And as love interests go, Dragon Age II matches it's predecessor for number, but not depth. While I found Human Noble Warrior enamored with the whiles of that Orlesian temptress Leliana and my Elf Mage giggling with delight over being fawned over by Alistair in the first game, I only got the impression from II that Hawke was a man whore (which did not help that through the course of dialogue he went after the three female companions I had gathered that weren't Hawke's sister) with no interest in the women in the least. This, to me, does not bring to mind "love interest" but the word "porno" (though, let's face it, all anyone follows the romances for is that scene...I know you know what I mean). There's one particular companion, Isabella, that I'm sure was created exactly for this purpose.

Getting into mechanics, the combat has been changed up from the first one and in a way that I actually like. Instead of the first game's "press a button and auto attack nearest target", this time around the player has to keep pressing attack and can only attack the target they are facing. Some might say this is ridiculous but it really adds to the experience of running about the field in the heat of combat, my sword slicing through my enemies as they are driven before me and my mighty warrior rage! And besides. It's a game. You should have to play it, not watch the developers do all the work for you through cut scenes! Outside of combat, the dialogues of Origins have been replaced with (what I've been told) is a Mass Effect-esque menu which allows players to choose between a "nice/diplomatic" response, a "sarcastic/joking/witty" response, or the one that makes Hawke look like a bit of an asshole (those three are the most common, though others do occasionally turn up.) As far as roleplaying goes, it hits the three categories that most people would go for, so I'll let it go.

This does, however, bring me around to moral choice systems. Dragon Age II doesn't have one (though your choices still do hold some weight on the events of the story, and your loving companions will either praise or despise you for your choices, which works well, considering there's really no telling which way is up by the end. When you finally do find out who the villains are, it's pretty obvious who you're supposed to be fighting against, unless you're just a complete monster. Before that point, the world is very gray as far as morality goes. The racism against mages, elves, and dwarves (though to an extent, less so for the third party) is prevalent all around as it was in Origins, leaving few people who don't deserve a nice smack across the face and a stern talking to. But in the end, the forced choice of sides for the final battle and the consequences therein, which leads me to the game's ending. No spoilers, after Varric finishes the tale of Hawke, the entire game is left on a cliffhanger, with the fate of all of Thedas hanging in the balance. Interestingly enough, I would have liked to see this during the game. This is an epic fantasy adventure, not the 20+ hours I spent running around in Kirkwall amassing a great fortune and status only to...well, again, no spoilers.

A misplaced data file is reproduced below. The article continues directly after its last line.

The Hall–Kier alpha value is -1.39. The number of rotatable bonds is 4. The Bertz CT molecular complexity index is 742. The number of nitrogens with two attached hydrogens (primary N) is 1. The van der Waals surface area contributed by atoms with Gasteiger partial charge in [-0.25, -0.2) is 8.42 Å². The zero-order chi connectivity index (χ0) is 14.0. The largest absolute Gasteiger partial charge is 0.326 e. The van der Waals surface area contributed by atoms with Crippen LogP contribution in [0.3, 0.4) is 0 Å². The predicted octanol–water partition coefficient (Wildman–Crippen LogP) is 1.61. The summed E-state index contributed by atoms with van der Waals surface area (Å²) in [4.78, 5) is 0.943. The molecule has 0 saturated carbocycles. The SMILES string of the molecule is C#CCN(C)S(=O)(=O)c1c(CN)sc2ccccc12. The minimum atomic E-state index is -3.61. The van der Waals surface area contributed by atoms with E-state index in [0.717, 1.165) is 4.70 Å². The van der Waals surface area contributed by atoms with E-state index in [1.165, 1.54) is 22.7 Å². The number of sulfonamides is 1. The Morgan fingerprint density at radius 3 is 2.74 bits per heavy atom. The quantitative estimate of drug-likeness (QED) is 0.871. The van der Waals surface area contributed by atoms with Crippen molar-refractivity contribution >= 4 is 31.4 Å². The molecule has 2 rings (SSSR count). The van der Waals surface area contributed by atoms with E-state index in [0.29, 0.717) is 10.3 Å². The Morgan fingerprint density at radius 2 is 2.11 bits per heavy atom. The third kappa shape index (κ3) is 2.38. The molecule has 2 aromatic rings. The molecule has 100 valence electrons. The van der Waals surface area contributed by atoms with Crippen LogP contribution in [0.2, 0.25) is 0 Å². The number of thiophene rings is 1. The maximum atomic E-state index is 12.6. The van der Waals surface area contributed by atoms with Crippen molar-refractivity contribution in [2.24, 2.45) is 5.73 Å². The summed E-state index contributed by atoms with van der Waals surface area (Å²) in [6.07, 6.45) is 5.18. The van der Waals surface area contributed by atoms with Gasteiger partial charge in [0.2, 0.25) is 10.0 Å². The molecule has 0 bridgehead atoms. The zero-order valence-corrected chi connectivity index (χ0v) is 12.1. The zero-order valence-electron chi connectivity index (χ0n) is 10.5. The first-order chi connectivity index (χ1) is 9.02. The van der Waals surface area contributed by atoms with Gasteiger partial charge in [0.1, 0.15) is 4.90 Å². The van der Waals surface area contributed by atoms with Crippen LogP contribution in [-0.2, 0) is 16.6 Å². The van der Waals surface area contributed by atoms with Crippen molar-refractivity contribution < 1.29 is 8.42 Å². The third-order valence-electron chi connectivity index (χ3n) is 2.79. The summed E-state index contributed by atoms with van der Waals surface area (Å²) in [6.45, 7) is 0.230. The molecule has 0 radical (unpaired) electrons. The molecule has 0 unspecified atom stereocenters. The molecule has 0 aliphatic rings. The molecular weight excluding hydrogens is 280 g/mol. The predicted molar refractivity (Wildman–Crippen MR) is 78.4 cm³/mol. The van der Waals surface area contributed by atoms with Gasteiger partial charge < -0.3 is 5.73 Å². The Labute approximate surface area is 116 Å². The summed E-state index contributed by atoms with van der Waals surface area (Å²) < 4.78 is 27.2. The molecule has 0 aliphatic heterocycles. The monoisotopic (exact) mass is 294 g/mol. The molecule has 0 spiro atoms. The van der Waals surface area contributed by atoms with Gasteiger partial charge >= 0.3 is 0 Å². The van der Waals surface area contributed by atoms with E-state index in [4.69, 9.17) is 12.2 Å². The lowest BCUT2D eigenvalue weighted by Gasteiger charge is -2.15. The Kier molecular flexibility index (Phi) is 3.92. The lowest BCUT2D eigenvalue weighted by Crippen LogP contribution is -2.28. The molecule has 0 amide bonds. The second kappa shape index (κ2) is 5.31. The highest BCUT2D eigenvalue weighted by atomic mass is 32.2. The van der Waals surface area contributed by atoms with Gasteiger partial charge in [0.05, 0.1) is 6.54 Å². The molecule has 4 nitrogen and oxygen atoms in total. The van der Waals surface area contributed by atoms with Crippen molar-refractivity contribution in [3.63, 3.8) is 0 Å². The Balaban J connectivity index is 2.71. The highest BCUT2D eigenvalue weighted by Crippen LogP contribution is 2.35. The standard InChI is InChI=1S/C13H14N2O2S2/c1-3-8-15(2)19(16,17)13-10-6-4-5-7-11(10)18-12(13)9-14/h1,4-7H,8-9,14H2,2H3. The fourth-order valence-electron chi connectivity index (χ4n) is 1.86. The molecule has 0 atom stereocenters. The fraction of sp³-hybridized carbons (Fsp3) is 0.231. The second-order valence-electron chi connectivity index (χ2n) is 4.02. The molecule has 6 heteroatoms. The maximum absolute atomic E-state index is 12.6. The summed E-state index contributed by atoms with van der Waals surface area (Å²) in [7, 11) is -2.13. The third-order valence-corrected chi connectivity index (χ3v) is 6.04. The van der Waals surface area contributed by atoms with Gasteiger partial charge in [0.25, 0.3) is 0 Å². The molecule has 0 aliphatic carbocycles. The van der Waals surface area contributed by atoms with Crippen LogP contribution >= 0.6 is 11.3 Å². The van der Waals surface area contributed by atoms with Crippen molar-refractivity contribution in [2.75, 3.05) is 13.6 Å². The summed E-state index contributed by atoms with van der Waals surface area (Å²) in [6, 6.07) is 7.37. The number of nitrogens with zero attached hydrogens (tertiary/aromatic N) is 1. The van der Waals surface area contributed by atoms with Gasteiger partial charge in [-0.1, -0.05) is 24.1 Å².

And so, the middle child of the Dragon Age trilogy (or second part of the saga, whichever you prefer) comes to a conclusion. Was it bad? No. Was it good? Err...sort of. It would be a good game, if a little repetitive and grindy at times (the first act in particular nearly put me to sleep, which is not a good sign for any form of interactive media), on it's own merits. But because it's a sequel, one has to compare it to Origins, and it just doesn't hold a candle to it. I liked it, but only for the bits of nostalgia from the original (a neat features of II allows players to import a save from Origins, allowing some of their choices to be reflected in the game world), and then I realized that that was really all I liked it for. The cameos of the characters from the original, references to the original, and anything that had to do with the over arcing plot of Dragon Age as a whole. Were it not for the consequences of what happens at Kirkwall being so widespread (again, no spoilers!), the entire thing could have been reworked as DLC for Origins and literally no one would have noticed. I might play through it again, but I have even less reason to play through again than I did Origins, considering I can only play as humans.

I still have faith that Bioware can pick itself up and brush itself off from this, though. After all, they've made excellent games in the past (the aforementioned Origins and Mass Effect being praised for their storytelling and innovation to gameplay mechanics), and surely they'll take this criticism to heart when making Dragon Age III.  Right? ...right?

Dragon Age II is now available for Xbox360, Playstation 3, PC, and Mac OS X everywhere games are sold.